Arnold Shaw cites the date July 4, 1960 as the end. That's when the State Liquor Authority pulled the licenses on seven clubs in one day. "They're slapping us to death with suspensions," complained stripper Winnie Garrett, "It's such a lousy little street. Why can't they leave us alone?" The brownstones that had been given license in the 1920s, now had their license taken away. Four decades of wild creativity and debauchery was pretty much over.

William Gottlieb, 1948, looking east from 6th

In the 1970s, at least one disco moved in, to the old Leon & Eddie spot, but urban renewal was revving its bulldozers and wrecking balls. Walking on the block in 1977, Arnold Shaw said, "gazing up at the tidy towers of aluminum and glass, no one could possibly imagine what a nighttime whirl of exciting sounds, gifted performers and enthusiastic audiences The Street once was."

Today, the block is almost nothing but those skyscrapers, dead glass and granite, sterile and flat. All that remains of the old street is "21," a Lilliputian among shiny giants, and the last of the "sorry brownstones" that once were so alive.

Google maps, today, same view, east from 6th

Tuesday, January 25, 2011

*Everyday Chatter

Many commenters agree Bloomberg paying a $115,000 salary to a 27-year-old Facebook guru is ludicrous. I add the question: So whatever happened to our Bed Bug Czar? [CR]

Sign the petition to designate 35 Cooper Square a landmark and save it from demolition.

And then go to the rally this Friday. [EVG]

"Can we please stop bemoaning the loss of 'edgy' New York?" [RS]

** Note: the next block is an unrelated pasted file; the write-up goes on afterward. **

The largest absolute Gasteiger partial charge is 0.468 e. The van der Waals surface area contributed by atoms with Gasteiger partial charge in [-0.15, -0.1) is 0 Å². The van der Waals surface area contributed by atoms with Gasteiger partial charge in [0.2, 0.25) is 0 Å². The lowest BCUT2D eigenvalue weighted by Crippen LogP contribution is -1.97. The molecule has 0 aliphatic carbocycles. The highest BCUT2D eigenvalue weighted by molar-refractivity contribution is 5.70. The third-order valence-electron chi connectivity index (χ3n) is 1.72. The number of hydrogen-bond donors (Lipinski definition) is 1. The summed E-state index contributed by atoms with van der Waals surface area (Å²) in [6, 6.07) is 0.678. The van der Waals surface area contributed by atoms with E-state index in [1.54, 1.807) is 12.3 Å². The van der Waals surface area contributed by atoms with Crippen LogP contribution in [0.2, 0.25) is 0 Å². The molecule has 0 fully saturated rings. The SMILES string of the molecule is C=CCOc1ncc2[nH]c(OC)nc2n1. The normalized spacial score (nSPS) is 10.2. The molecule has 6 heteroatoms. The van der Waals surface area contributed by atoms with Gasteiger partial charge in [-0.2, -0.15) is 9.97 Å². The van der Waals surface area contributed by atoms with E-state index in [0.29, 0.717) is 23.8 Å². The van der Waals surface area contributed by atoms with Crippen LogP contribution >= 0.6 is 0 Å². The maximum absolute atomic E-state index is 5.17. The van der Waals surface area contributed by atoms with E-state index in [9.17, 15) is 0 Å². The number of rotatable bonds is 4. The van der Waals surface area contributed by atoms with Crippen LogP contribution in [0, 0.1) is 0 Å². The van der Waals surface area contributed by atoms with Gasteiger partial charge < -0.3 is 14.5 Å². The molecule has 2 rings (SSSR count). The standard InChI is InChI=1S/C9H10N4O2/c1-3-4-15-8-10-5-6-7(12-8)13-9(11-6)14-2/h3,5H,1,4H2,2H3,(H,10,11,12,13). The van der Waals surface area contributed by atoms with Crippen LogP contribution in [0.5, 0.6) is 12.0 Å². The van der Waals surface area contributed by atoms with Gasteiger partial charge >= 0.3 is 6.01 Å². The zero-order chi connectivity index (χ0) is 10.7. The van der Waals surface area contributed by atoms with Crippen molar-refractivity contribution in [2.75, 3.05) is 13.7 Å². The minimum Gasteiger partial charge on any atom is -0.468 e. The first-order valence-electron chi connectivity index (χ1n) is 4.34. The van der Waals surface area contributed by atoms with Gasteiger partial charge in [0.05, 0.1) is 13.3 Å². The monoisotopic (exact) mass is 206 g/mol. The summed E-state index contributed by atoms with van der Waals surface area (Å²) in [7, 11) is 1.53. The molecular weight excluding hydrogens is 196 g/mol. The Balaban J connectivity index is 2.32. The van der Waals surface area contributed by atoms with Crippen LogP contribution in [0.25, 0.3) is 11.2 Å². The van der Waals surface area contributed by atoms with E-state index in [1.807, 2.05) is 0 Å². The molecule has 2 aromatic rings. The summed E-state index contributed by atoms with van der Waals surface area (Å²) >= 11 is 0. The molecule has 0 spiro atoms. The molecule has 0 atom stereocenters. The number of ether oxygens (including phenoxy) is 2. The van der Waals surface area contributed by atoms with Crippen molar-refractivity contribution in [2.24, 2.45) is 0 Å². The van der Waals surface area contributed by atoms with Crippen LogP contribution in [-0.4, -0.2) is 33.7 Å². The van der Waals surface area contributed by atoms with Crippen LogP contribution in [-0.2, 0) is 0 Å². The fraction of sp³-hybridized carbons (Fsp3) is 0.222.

Burlesque coming to Red Hook. [Eater]

Check out more scenes of lost Times Square from Jerry Rio. [COS]

Remembering punk at the Paradise Garage in 1978. [Stupefaction]

New Fedora: packed, mobbed, reserved seats at the bar, expensive sweaters. [Eater]

Gottlieb on 52nd

In my recent research on Leon & Eddie's of lost 52nd Street, I came upon the incredible Gottlieb Collection of jazz photos on flickr.

William Gottlieb, says the Library of Congress' note, "was both a notable jazz journalist and a self-taught photographer who captured the personalities of jazz musicians and told their stories with his camera and typewriter." Many of the photos here come from 52nd Street, back when it was known as "Swing Street."

William Gottlieb: Toots Thielemans, 1948

In the collection you'll find many shots of the greats, including Billie Holiday and Ella Fitzgerald, but it's the faces of the forgotten and lesser known that I find most exciting.

Like Harry "The Hipster" Gibson, the man who claimed to have originally coined the term "hipster" between 1939 and 1945. It was his stage name when 52nd was his musical home. Notes Wikipedia, "His career went into a tailspin in 1947, when his song 'Who Put the Benzedrine in Mrs. Murphy's Ovaltine' put him on the music industry blacklist." Too bad, it's a great title.

William Gottlieb: Gilbert Pinkus, 1946